Handcastings and sculptures tell a story of serviceDisplays of public art in the NC Veterans Park take visitors on a veteran’s journey: life before, during, and after service. The Arts Council of Fayetteville/Cumberland County is honored and excited to have led the public art project, a beautiful and meaningful acknowledgement of North Carolina’s veterans and their service to our nation, by coordinating with all 100 counties in North Carolina.
Wall of Oath
One facet of the tribute to our state’s veterans consists of a wall bearing the bronzecast right hands of veterans from every North Carolina county. These hands are identified with the county’s name and represent all veterans from the prospective county – past and present, women and men, living and deceased, from every branch of service.
In order to demonstrate the community’s support for our veterans, each of the state’s 100 counties also chose four additional people whose handcastings are displayed on columns in the park. The names of individuals are not incorporated on the walls or columns because each is intended to represent all veterans and supporters in each county. However, their names are archived in the visitors center of the park.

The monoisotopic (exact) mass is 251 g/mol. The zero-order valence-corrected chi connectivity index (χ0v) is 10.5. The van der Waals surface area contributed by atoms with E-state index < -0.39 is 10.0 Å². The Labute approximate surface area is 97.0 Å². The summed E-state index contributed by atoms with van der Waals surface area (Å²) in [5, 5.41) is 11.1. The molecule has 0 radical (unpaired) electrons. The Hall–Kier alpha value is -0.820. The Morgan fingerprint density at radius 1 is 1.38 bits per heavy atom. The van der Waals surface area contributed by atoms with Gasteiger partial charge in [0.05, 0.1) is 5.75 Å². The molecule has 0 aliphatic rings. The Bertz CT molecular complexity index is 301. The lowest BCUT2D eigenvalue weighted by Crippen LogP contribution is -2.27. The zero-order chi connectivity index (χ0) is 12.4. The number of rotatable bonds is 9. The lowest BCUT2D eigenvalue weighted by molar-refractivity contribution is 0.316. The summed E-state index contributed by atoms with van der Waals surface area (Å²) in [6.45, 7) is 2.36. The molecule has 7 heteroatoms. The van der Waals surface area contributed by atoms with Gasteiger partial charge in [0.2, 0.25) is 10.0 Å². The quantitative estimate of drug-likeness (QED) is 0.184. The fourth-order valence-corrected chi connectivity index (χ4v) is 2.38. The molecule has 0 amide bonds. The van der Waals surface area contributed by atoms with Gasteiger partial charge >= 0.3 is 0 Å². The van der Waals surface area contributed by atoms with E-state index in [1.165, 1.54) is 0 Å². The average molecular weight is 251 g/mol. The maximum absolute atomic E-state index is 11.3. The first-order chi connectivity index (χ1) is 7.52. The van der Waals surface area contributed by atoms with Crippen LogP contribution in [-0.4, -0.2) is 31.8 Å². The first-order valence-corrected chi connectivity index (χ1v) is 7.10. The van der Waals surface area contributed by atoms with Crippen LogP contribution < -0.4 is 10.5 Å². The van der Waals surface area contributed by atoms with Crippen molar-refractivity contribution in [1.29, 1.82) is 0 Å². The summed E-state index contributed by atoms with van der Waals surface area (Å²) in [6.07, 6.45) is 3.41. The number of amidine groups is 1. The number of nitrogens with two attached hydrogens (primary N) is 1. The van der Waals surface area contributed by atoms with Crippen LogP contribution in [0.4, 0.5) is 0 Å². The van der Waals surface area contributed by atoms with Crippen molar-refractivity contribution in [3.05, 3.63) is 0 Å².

A third major public art component is a sculpture garden in the Service Plaza. This plaza signifies a Veteran’s life during service; the sculpture garden within is titled “if these walls could talk.” Salvaged decommissioned military artifacts are incorporated into the design the sculptures. The salvaged artifacts serve as symbols of the objects “witnessing” events relevant to the lives of veterans during service. Each of the sculptures use one of the following touchstone words as inspiration for their conceptual sculpture design:
These extraordinary public art components truly establish the park as a place for reflection, rebirth and healing.